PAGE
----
EHS Alert - Heat Stress

Heat Stress

Heat stress is caused by prolonged exposure to high temperatures or by doing physical activity in hot weather.
Form of Heat Stress

There are three form of Heat Stress. Heatstroke is the progression of two worsening heat-related conditions. When your body overheats, you first may develop heat cramps. If you don't cool down, you may progress to symptoms of heat exhaustion, such as heavy sweating, nausea, lightheadedness and feeling faint.
The different forms of heat-related illness are points along a continuum of severity. If an individual shows signs of one form of heat stress, it implies he or she will develop a more severe form if no intervention or relief occurs.

1.   Heat Cramps
Heat cramps are muscle pains or spasms, usually in the abdomen, arms, or legs that may occur in association with strenuous activity. If you have heart problems or are on a low-sodium diet, get medical attention for heat cramps. If medical attention is not necessary, take these steps:

Ø  Stop all activity, and sit quietly in a cool place.
Ø  Drink clear juice or a sports beverage.
Ø  Don’t return to strenuous activity for a few hours after the cramps subside because further exertion may lead to heat exhaustion or heat stroke.
Ø  Seek medical attention for heat cramps if they do not subside in one hour.

2.   Heat Exhaustion

Heat exhaustion can develop after several days of exposure to high temperatures and inadequate or unbalanced replacement of fluids. It is the body’s response to an excessive loss of the water and salt contained in sweat. Those most prone to heat exhaustion are elderly people, people with high blood pressure or heart problems, and people working or exercising in a hot environment. With heat exhaustion, the skin may be cool and moist. The pulse rate will be fast and weak, and breathing will be fast and shallow. Other symptoms may include:

Heavy sweating,  Muscle cramps, Tiredness, Weakness
Dizziness,        Headache, Fainting,       Nausea or vomiting
Treatment of heat exhaustion is usually simple; the person should rest in a cool place and drink an electrolyte solution or sports beverage to quickly restore potassium, calcium, and magnesium salts lost in sweating.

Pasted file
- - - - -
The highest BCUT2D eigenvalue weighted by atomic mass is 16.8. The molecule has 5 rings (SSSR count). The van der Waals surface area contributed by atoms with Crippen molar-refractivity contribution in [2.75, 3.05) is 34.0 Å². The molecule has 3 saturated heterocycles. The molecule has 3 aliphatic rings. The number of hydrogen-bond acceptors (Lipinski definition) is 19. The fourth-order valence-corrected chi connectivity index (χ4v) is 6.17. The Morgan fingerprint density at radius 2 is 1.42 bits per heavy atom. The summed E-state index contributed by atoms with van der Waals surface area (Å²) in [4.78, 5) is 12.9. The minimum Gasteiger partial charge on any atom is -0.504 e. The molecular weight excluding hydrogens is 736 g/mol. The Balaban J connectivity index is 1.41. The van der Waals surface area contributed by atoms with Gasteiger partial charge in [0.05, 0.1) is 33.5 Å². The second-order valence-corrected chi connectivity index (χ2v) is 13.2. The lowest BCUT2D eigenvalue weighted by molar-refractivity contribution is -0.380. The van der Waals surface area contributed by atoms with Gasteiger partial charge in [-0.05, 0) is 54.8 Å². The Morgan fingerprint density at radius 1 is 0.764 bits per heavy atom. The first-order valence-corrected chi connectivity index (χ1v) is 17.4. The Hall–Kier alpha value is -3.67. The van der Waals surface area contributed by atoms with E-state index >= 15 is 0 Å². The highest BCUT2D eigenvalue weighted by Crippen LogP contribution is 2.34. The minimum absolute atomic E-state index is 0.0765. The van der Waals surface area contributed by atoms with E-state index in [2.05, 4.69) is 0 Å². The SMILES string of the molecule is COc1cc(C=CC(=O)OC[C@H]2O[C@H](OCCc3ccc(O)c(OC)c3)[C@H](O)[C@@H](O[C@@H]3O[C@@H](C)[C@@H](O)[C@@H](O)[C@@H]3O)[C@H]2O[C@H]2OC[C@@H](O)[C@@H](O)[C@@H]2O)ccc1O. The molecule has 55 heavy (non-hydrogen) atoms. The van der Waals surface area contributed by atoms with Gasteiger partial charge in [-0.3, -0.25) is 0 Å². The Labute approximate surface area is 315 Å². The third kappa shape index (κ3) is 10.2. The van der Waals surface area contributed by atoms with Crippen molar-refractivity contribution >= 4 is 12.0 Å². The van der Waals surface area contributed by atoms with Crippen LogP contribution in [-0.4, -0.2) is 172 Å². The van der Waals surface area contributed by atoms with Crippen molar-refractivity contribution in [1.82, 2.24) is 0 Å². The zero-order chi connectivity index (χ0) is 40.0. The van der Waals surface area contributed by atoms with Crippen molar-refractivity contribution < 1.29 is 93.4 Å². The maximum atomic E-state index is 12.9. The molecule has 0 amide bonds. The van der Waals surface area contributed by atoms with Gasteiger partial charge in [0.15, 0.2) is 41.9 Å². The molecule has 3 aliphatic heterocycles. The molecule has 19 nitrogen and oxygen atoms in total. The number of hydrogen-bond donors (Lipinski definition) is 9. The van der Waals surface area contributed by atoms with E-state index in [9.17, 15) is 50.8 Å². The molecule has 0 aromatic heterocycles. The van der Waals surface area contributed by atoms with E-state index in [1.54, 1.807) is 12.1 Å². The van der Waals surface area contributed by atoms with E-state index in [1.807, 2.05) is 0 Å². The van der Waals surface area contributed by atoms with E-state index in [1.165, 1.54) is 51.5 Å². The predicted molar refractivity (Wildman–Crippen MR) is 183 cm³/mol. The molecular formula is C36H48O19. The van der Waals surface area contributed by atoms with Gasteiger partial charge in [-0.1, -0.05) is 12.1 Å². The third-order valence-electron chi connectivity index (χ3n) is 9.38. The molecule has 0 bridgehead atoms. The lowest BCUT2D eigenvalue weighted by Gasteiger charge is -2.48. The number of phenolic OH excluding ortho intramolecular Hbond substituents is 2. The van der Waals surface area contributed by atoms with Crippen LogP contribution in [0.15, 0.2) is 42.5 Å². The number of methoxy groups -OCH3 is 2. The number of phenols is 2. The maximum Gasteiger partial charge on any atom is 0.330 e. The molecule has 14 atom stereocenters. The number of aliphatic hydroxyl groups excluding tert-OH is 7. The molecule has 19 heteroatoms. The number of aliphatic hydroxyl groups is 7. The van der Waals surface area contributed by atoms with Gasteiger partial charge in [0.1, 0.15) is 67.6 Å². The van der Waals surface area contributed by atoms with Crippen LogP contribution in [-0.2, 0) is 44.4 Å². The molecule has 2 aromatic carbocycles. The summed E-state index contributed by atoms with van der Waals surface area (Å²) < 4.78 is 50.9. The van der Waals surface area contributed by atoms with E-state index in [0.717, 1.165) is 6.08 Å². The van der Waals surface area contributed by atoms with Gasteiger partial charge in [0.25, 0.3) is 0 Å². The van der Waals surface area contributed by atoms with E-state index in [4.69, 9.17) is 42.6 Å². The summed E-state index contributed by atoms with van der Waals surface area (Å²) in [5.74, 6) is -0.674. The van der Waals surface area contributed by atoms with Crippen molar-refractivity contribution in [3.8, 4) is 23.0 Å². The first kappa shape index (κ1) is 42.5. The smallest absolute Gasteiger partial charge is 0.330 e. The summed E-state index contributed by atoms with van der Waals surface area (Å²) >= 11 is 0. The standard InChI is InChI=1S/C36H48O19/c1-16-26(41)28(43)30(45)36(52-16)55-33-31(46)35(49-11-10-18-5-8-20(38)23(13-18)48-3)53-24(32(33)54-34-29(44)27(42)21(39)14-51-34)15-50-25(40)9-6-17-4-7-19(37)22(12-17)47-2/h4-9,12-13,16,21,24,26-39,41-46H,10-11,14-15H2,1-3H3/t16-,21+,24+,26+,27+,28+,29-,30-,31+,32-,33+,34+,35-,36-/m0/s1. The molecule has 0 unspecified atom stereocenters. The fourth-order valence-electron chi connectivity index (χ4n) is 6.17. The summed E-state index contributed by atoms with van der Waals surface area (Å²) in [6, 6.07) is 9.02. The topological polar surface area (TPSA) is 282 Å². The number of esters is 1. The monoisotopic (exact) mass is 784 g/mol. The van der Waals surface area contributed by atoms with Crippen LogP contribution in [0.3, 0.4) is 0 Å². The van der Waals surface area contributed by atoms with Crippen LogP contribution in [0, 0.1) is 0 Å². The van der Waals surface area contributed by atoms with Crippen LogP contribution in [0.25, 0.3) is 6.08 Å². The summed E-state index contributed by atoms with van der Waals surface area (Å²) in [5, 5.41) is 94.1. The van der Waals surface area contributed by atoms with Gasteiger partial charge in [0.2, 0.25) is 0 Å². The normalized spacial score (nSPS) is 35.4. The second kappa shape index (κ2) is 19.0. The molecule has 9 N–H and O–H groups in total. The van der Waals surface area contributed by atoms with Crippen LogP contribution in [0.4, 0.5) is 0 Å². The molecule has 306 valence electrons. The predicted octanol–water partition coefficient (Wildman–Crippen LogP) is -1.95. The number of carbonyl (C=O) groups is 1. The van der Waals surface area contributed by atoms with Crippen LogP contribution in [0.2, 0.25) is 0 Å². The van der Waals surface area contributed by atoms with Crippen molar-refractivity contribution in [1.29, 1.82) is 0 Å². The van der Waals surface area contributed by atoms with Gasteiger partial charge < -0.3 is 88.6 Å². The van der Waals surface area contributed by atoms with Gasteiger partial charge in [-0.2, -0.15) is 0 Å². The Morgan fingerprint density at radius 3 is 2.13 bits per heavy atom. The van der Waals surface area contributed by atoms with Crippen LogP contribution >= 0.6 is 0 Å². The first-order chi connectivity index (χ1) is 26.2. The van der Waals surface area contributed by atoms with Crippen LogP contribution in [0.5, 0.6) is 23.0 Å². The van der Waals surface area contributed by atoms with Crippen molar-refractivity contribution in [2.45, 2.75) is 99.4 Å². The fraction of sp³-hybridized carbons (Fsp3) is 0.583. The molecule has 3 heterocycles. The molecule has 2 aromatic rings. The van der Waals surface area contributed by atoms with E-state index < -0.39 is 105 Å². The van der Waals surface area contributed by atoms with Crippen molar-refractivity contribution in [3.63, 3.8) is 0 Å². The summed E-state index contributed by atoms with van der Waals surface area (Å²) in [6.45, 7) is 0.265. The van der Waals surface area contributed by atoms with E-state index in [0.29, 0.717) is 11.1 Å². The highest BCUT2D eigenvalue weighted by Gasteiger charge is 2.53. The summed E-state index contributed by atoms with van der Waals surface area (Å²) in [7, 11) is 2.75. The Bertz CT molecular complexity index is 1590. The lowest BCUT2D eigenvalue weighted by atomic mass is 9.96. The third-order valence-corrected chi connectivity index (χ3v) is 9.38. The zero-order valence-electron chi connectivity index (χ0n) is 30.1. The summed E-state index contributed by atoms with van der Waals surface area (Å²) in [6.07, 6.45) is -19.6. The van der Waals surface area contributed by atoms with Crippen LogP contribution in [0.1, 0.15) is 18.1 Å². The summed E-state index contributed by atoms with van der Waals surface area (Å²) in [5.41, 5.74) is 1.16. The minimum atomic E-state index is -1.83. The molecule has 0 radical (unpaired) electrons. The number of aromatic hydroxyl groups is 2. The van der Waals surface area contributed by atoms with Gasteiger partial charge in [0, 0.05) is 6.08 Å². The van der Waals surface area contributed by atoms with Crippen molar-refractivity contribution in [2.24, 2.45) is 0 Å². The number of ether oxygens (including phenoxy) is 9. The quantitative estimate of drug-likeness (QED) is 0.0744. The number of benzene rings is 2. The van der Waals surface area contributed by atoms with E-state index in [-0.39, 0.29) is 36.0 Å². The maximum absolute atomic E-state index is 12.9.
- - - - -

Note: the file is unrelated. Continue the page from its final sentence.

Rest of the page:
Seek medical attention immediately if symptoms worsen or if they last longer than one hour. Also seek medical attention if

Ø  Symptoms are severe (i.e., vomiting or loss of consciousness) or
The victim has heart problems or high blood pressure. Severe cases may require longer treatment under medical supervision. If heat exhaustion is left untreated, it may progress to heat stroke.

3.   Heat Storake

An extremely high body temperature (104oF or higher)   


Red, hot, dry skin (no sweating) that may also be mottled or bluish

Headache      Dizziness      Nausea       Delirium      Mental confusion      Rapid strong pulse Loss of consciousness                Coma             Convulsions
If you see any of these signs, you may be dealing with a life-threatening medical emergency. Have to call emergency service (ambulance) immediately. While you begin cooling off the person:

Ø  Get him or her to a shady area.
Ø  Cool the person rapidly using whatever methods you have. For example, immerse him or her in a tub of cool water; place in a cool shower; spray with cool water from a garden hose; sponge with cool water; or, if the humidity is low, wrap in a cool, wet sheet and fan vigorously.
Ø  Monitor the body temperature, and continue cooling efforts until the body temperature drops to 101oF-102oF.
Ø  If emergency medical personnel are delayed, call the hospital emergency room for further instructions.
Ø  Do not give the person fluids to drink.
Ø  Get medical assistance as soon as possible.

Preventive measures of heat stress:


Ø  Acclimatize your body (gradually expose yourself to heat and work).
Ø  Drink plenty of water (one glass every 20 minutes) frequently to prevent dehydration.
Ø  Wear clean, light-colored, loose-fitting clothing made of breathable fabric.
Ø  Take rest breaks in a cool or well-ventilated area.
Ø  Take more breaks during the hottest part of the day or when doing hard physical work. Allow your body to cool down before beginning again.






“Prevention is better than cure”


















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